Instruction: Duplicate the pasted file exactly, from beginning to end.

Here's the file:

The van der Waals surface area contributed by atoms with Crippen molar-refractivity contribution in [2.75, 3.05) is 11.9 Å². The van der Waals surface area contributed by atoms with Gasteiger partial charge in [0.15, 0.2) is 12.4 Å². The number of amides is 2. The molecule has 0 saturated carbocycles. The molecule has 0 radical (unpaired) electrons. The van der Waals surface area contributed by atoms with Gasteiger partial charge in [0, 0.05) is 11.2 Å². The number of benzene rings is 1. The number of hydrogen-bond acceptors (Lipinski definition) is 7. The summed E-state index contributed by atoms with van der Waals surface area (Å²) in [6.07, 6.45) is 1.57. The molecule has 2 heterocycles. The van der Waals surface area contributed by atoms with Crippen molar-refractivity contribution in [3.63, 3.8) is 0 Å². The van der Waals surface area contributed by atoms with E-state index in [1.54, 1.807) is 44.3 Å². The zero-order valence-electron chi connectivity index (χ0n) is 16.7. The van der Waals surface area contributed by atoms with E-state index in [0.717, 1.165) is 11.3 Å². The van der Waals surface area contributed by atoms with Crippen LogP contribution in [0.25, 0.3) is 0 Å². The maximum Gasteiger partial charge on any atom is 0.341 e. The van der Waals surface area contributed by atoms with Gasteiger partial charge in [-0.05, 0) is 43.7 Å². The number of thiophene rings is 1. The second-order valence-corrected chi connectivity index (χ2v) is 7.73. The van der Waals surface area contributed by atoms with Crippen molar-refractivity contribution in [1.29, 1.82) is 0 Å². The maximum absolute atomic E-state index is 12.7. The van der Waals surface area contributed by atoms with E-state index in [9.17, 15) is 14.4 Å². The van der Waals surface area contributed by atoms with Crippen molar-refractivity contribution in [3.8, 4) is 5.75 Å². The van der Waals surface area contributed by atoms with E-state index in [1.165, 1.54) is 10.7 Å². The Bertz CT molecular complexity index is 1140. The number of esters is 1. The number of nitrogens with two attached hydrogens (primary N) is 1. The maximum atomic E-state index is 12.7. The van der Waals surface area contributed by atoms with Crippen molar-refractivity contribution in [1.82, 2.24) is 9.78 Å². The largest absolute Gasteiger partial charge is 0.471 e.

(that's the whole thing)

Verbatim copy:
The van der Waals surface area contributed by atoms with Crippen molar-refractivity contribution in [2.75, 3.05) is 11.9 Å². The van der Waals surface area contributed by atoms with Gasteiger partial charge in [0.15, 0.2) is 12.4 Å². The number of amides is 2. The molecule has 0 saturated carbocycles. The molecule has 0 radical (unpaired) electrons. The van der Waals surface area contributed by atoms with Gasteiger partial charge in [0, 0.05) is 11.2 Å². The number of benzene rings is 1. The number of hydrogen-bond acceptors (Lipinski definition) is 7. The summed E-state index contributed by atoms with van der Waals surface area (Å²) in [6.07, 6.45) is 1.57. The molecule has 2 heterocycles. The van der Waals surface area contributed by atoms with Crippen molar-refractivity contribution in [3.63, 3.8) is 0 Å². The van der Waals surface area contributed by atoms with E-state index in [1.54, 1.807) is 44.3 Å². The zero-order valence-electron chi connectivity index (χ0n) is 16.7. The van der Waals surface area contributed by atoms with E-state index in [0.717, 1.165) is 11.3 Å². The van der Waals surface area contributed by atoms with Crippen LogP contribution in [0.25, 0.3) is 0 Å². The maximum Gasteiger partial charge on any atom is 0.341 e. The van der Waals surface area contributed by atoms with Gasteiger partial charge in [-0.05, 0) is 43.7 Å². The number of thiophene rings is 1. The second-order valence-corrected chi connectivity index (χ2v) is 7.73. The van der Waals surface area contributed by atoms with Crippen molar-refractivity contribution in [1.29, 1.82) is 0 Å². The maximum absolute atomic E-state index is 12.7. The van der Waals surface area contributed by atoms with E-state index in [9.17, 15) is 14.4 Å². The van der Waals surface area contributed by atoms with Crippen molar-refractivity contribution in [3.8, 4) is 5.75 Å². The van der Waals surface area contributed by atoms with E-state index in [1.165, 1.54) is 10.7 Å². The Bertz CT molecular complexity index is 1140. The number of esters is 1. The number of nitrogens with two attached hydrogens (primary N) is 1. The maximum atomic E-state index is 12.7. The van der Waals surface area contributed by atoms with Crippen molar-refractivity contribution in [1.82, 2.24) is 9.78 Å². The largest absolute Gasteiger partial charge is 0.471 e.